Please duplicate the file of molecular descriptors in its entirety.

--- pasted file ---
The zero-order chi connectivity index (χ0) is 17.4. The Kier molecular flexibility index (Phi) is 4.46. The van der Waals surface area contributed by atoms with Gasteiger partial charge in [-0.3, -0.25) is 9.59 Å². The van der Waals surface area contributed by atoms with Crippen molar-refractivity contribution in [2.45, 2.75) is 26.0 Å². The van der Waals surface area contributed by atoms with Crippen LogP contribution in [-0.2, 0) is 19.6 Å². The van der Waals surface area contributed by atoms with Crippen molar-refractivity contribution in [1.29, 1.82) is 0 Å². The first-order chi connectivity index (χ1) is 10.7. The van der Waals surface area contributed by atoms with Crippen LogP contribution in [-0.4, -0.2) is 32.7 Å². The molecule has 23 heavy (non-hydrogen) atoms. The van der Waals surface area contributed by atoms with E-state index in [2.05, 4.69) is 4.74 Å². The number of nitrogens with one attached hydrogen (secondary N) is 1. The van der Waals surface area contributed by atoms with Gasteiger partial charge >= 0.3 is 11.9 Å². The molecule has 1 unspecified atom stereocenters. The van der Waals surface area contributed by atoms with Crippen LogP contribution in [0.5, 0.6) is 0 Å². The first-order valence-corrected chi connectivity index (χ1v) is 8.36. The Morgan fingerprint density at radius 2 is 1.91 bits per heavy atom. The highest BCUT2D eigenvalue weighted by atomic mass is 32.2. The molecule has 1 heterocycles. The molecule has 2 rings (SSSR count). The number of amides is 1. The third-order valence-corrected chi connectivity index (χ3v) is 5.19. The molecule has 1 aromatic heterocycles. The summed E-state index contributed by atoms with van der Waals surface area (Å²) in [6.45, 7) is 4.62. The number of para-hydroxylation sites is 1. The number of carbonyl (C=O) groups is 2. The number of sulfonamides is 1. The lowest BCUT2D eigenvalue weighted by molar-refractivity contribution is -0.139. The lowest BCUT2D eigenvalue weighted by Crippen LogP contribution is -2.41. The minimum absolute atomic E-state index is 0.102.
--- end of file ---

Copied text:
The zero-order chi connectivity index (χ0) is 17.4. The Kier molecular flexibility index (Phi) is 4.46. The van der Waals surface area contributed by atoms with Gasteiger partial charge in [-0.3, -0.25) is 9.59 Å². The van der Waals surface area contributed by atoms with Crippen molar-refractivity contribution in [2.45, 2.75) is 26.0 Å². The van der Waals surface area contributed by atoms with Crippen LogP contribution in [-0.2, 0) is 19.6 Å². The van der Waals surface area contributed by atoms with Crippen molar-refractivity contribution in [1.29, 1.82) is 0 Å². The first-order chi connectivity index (χ1) is 10.7. The van der Waals surface area contributed by atoms with Crippen LogP contribution in [-0.4, -0.2) is 32.7 Å². The molecule has 23 heavy (non-hydrogen) atoms. The van der Waals surface area contributed by atoms with E-state index in [2.05, 4.69) is 4.74 Å². The number of nitrogens with one attached hydrogen (secondary N) is 1. The van der Waals surface area contributed by atoms with Gasteiger partial charge >= 0.3 is 11.9 Å². The molecule has 1 unspecified atom stereocenters. The van der Waals surface area contributed by atoms with Crippen LogP contribution in [0.5, 0.6) is 0 Å². The first-order valence-corrected chi connectivity index (χ1v) is 8.36. The Morgan fingerprint density at radius 2 is 1.91 bits per heavy atom. The highest BCUT2D eigenvalue weighted by atomic mass is 32.2. The molecule has 1 heterocycles. The molecule has 2 rings (SSSR count). The number of amides is 1. The third-order valence-corrected chi connectivity index (χ3v) is 5.19. The molecule has 1 aromatic heterocycles. The summed E-state index contributed by atoms with van der Waals surface area (Å²) in [6.45, 7) is 4.62. The number of para-hydroxylation sites is 1. The number of carbonyl (C=O) groups is 2. The number of sulfonamides is 1. The lowest BCUT2D eigenvalue weighted by molar-refractivity contribution is -0.139. The lowest BCUT2D eigenvalue weighted by Crippen LogP contribution is -2.41. The minimum absolute atomic E-state index is 0.102.